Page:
Many diseases carried from animals to humans show no signs in the animal but can be potentially fatal to humans, such as ringworm, cat scratch fever, bacterial diarrhea, and E coli. All of these diseases can be prevented by common sanitary practices, especially hand-washing.
In the case of E. coli, most forms of the bacteria are not harmful. However, E. coli 0157:H7 causes not only gastroenteritis, fever, abdominal cramps, vomiting, and diarrhea, but can also cause hemolytic uremic syndrome, which destroys kidneys and can be fatal.
The source of E. coli 0157:H7 is usually contaminated meat; unpasteurized milk, cheese, orange juice, or apple juice; and contaminated drinking water (or swimming pools). Petting animals can also be a possible source, especially in petting zoos where fecal matter may be present.
Treatment for HUS requires hospitalization and blood transfusions. About 50% of children with HUS develop permanent kidney damage and require dialysis and kidney transplant. About 5% with HUS will die.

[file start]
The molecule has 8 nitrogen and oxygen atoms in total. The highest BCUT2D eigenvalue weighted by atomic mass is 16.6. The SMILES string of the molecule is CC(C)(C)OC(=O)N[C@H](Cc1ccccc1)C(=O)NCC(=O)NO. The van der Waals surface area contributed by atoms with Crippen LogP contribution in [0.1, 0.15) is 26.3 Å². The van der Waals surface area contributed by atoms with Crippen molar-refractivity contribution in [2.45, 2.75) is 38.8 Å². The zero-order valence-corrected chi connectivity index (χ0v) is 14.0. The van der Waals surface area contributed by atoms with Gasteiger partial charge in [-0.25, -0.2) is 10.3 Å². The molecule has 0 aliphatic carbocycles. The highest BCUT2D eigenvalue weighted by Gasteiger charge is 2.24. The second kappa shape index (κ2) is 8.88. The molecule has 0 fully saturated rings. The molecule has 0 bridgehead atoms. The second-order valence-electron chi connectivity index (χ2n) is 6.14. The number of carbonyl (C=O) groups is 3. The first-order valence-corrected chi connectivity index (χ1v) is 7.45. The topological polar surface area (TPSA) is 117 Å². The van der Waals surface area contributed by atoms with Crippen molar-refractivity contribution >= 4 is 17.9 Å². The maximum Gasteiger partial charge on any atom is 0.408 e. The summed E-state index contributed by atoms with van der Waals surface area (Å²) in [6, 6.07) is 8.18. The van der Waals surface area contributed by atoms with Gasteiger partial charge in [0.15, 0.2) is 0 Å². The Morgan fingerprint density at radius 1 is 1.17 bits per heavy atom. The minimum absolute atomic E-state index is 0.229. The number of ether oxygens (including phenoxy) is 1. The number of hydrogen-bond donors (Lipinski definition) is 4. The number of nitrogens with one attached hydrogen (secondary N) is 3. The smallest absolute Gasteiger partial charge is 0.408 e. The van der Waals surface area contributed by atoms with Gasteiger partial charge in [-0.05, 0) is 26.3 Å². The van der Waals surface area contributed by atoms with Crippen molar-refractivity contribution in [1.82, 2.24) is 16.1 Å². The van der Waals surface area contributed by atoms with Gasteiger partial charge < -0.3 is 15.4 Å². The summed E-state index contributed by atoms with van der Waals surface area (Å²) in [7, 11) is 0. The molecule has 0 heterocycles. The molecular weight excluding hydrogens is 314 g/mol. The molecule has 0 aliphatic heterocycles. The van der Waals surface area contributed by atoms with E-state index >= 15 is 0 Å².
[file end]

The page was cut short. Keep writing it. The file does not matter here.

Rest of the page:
The following measures should be taken to reduce the risk of HUS:
• Wash hands with warm water and soap after handing animals, using the restroom, or changing diapers.
• Do not eat undercooked hamburger meat (the center should be heated to more than 160 degrees F and will not look pink when done).
• Freeze all meat that will not be eaten in 48 hours.
• Do not thaw frozen meat at room temperature (on counters).
• Place meat on the lowest rack in the refrigerator to prevent dripping on other food.
• Do not use the same surfaces/plates for uncooked and cooked meat.
• Wash food utensils thoroughly between uses.